Jul 11, 2019

The coming impact of automation

Robots on a Ford assembly line in Michigan. Photo: Bill Pugliano/Getty Images

Automation will have the biggest impact on entry-level and older workers, because more of their jobs tend to be routine or physical in nature and are most likely to be taken over by machines and algorithms, according to a forthcoming McKinsey Global Institute report.

Why it matters: Almost 40% of U.S. jobs are in categories expected to shrink between now and 2030.

  • Automation will affect some of the country's largest occupational categories: office support, food service, production work, customer service and retail sales.
  • The hollowing out of middle-wage work will likely continue, per the report, without deliberate intervention to provide workers with skills they need to get higher-paying jobs.

Women may be better positioned than men for the automation-era jobs, with McKinsey data suggesting women could capture 58% of net job growth through 2030.

  • That's largely because of women's heavy representation in health professions and personal care work.
  • The catch: Many of those jobs are not high-paying.

Go deeper: The next big inequality crisis

Go deeper

Exclusive: The next big inequality crisis

Data: McKinsey Global Institute; Map: Andrew Witherspoon/Axios

Think polarization and inequality are bad now? Buckle up: big cities are poised to get bigger, richer and more powerful — at the expense of the rest of America, a new report by McKinsey Global Institute shows.

Why it matters: McKinsey's analysis of 315 cities and more than 3,000 counties shows only the healthiest local economies will be able to successfully adapt to disruptions caused by the next wave of automation. Wide swaths of the country, especially already-distressed rural regions, are in danger of shedding more jobs.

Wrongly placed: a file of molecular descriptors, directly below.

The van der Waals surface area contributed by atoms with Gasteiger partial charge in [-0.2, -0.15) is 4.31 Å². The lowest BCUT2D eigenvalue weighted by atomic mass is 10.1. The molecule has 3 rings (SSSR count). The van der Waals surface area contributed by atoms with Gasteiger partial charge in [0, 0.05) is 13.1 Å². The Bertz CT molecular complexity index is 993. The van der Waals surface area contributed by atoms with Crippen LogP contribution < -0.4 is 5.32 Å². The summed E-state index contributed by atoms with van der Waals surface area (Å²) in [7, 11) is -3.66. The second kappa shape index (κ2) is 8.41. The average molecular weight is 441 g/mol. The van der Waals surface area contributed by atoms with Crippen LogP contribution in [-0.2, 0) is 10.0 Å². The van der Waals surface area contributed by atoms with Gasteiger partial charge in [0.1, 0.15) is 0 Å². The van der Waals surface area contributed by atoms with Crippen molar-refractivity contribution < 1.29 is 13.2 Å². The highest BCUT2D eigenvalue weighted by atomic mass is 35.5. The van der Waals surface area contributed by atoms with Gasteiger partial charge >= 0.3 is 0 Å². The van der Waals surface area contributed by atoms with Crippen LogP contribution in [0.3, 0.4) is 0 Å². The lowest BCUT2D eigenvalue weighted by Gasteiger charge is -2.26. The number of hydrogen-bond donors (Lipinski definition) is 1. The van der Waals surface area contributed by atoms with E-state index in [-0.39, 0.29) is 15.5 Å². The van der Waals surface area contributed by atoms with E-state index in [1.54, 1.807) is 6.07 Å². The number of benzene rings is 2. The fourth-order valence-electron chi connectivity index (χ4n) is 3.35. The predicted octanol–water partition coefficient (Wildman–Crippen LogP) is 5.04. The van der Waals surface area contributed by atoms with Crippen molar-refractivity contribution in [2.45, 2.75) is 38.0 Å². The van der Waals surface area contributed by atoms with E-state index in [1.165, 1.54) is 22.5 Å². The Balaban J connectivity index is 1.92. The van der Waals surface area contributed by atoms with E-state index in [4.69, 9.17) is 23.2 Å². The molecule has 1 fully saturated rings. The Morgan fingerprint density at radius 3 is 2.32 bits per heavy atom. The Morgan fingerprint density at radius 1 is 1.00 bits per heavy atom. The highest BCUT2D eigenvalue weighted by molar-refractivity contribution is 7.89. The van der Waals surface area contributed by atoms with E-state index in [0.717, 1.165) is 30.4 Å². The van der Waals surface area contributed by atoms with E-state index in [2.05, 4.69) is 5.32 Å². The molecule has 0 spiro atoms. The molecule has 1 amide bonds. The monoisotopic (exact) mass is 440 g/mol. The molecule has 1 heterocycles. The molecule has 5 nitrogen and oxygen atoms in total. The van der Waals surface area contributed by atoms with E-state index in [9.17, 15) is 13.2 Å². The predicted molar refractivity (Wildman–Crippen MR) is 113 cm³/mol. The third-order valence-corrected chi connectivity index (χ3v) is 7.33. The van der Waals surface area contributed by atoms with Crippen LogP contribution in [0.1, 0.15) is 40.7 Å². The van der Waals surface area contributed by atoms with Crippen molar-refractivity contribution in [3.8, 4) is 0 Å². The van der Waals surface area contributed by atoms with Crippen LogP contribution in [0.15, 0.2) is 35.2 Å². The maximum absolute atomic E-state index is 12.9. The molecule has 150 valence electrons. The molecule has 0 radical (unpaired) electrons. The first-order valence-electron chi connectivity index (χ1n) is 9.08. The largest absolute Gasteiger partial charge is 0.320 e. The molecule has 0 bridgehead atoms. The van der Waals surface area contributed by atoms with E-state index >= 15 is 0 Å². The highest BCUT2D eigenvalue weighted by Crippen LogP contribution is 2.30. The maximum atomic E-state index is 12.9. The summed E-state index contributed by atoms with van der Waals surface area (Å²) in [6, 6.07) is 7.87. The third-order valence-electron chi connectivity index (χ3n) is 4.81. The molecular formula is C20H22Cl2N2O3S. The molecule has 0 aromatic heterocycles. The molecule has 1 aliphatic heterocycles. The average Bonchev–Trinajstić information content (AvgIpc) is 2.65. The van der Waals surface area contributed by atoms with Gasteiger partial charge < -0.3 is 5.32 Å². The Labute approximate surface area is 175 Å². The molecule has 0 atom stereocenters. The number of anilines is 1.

Go deeperArrowJul 11, 2019

Automation in mobility is outpacing skills re-training programs

Illustration: Sarah Grillo/Axios

The shift towards automation in transportation and mobility is expected to eliminate jobs, but it could also create opportunities, like training the artificial intelligence that powers machines.

The big picture: Members of the workforce who will be impacted need to be trained in the key areas of data literacy, higher cognition decision making and emotional skills — but currently there are few organizations providing that training.

Go deeperArrowJul 17, 2019

The threat to the $100,000-a-year tech worker

Illustration: Aïda Amer/Axios

Much of the discussion around the future of work focuses on what is already disappearing: jobs in factories, on farms, and in restaurants.

But coming automation-fueled job losses and changes will reverberate far beyond — and eventually reach seemingly safe workers in Silicon Valley and on Wall Street.

Go deeperArrowJul 15, 2019